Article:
An occasional series featuring London statues to cherish, not to rubbish.
This statue in a playground off Old Gloucester Road, Bloomsbury is the only work ever produced by its sculptor. Marcia Solway, a student at the nearby Mary Ward Centre, created a permanent tribute to Humphry, the Centre’s long term cat-in-residence1Humphry was named after the Mary Ward Centre’s founder, who as ‘Mrs Humphry Ward’ enjoyed a distinguished career as a writer of religious literature and improver of educational opportunities for the poor, but was also a vehement opponent of womens’ suffrage.
The statue was unveiled twice – originally in Queen Square Garden, and for the second time in the Alf Barrett Playground in 2003, where it remains2Alf Barrett was a campaigner for tenants’ rights in the area during the 1970s and 1980s. The playground is scheduled for a revamp. Let’s hope they don’t remove the statue.The Trustees of Queen Square Garden seemed to come to the conclusion that it was inappropriate for such a statue to be located opposite one of Queen Charlotte, forgetting the old maxim that ‘a cat may look at a king’.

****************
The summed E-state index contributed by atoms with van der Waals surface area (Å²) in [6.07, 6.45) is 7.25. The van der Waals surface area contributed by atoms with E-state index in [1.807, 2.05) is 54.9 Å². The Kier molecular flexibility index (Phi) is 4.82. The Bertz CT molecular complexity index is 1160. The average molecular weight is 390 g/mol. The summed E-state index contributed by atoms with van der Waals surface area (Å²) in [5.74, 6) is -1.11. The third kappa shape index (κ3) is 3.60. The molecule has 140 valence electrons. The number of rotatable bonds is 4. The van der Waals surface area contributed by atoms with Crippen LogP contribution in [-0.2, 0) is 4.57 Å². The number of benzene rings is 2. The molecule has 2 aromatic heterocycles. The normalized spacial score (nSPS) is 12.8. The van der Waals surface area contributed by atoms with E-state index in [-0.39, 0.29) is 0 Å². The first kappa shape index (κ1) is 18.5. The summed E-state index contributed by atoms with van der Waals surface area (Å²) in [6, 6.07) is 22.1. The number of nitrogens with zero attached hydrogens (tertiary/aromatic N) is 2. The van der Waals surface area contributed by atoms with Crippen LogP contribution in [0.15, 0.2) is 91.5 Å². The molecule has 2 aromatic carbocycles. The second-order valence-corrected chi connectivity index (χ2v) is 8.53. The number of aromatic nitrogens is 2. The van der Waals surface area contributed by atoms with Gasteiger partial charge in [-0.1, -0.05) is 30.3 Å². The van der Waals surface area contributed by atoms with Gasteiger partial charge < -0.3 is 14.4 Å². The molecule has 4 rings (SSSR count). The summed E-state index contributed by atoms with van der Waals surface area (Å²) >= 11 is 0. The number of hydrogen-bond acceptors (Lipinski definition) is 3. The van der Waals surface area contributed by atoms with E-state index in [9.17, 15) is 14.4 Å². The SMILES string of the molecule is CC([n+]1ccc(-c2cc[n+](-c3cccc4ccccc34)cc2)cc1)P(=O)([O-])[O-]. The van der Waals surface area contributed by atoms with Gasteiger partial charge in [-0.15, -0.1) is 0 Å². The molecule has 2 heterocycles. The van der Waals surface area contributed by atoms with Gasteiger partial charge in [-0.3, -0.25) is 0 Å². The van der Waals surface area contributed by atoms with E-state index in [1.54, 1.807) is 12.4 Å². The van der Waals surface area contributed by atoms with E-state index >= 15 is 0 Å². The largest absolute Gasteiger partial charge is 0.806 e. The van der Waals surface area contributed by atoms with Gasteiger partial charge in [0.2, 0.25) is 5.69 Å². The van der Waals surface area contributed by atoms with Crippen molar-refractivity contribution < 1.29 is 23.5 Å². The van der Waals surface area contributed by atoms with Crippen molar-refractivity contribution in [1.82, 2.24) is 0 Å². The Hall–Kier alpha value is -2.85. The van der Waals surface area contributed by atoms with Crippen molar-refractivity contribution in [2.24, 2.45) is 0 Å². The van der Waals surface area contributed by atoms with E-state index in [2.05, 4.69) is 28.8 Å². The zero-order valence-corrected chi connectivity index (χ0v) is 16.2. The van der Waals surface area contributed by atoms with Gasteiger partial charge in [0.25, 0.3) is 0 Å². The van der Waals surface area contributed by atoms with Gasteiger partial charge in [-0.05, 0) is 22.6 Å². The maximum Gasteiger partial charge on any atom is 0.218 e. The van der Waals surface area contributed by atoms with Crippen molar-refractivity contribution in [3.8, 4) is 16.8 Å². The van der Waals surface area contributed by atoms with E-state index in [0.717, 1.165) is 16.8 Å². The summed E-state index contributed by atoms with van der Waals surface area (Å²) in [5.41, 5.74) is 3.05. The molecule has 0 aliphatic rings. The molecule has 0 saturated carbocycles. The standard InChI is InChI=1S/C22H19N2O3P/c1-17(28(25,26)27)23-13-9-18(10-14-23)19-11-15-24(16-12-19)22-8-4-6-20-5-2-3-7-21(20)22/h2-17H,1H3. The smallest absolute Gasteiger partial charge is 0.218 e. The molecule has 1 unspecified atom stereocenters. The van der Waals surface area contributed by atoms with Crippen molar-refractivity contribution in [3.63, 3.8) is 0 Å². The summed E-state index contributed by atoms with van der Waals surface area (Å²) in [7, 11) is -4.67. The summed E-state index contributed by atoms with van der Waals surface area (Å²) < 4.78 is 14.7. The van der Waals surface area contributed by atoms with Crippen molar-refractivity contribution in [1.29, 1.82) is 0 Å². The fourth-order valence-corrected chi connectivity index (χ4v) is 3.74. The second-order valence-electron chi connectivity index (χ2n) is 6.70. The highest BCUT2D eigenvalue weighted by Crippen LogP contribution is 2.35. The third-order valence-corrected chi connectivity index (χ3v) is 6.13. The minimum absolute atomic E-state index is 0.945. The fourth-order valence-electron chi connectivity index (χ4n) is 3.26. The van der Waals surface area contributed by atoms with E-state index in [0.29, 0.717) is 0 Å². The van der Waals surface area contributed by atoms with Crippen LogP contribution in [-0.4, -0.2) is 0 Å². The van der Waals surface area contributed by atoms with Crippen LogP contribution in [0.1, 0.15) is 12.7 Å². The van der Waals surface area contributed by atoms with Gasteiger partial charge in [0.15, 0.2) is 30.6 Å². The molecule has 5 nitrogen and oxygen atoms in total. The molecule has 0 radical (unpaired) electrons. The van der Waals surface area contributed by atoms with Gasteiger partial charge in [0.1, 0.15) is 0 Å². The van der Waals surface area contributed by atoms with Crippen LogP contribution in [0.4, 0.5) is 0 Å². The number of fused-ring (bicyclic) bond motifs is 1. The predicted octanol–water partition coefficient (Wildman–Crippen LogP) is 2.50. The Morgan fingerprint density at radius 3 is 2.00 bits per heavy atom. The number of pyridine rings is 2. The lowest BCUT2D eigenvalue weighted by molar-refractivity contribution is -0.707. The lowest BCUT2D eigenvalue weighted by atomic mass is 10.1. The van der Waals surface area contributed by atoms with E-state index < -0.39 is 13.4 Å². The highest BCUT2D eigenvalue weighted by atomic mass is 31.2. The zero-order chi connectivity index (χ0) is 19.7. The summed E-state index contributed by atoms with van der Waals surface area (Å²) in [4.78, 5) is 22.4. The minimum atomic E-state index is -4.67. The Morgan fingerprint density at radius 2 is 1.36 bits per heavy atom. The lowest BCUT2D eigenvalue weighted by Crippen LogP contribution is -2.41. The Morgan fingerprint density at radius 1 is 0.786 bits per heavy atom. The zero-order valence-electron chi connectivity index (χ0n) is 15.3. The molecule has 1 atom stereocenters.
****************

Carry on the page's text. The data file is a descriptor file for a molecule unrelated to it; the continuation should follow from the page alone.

Marcia suffered from epilepsy, and died in 1992, aged only 34. Humphry caught his last mouse in the same year. The statue, donated by Marcia’s mother Carole, is a tender tribute to cat and creator3See also:Hilda Kean, ‘Traces and Representations: Animal Pasts in London’s Present’. The London Journal, Vol. 36 No. 1, March 2011, 54–71. Ian Visits: London’s Pocket Parks: Alf Barrett Playground (ianvisits.co.uk), 6 June 2019.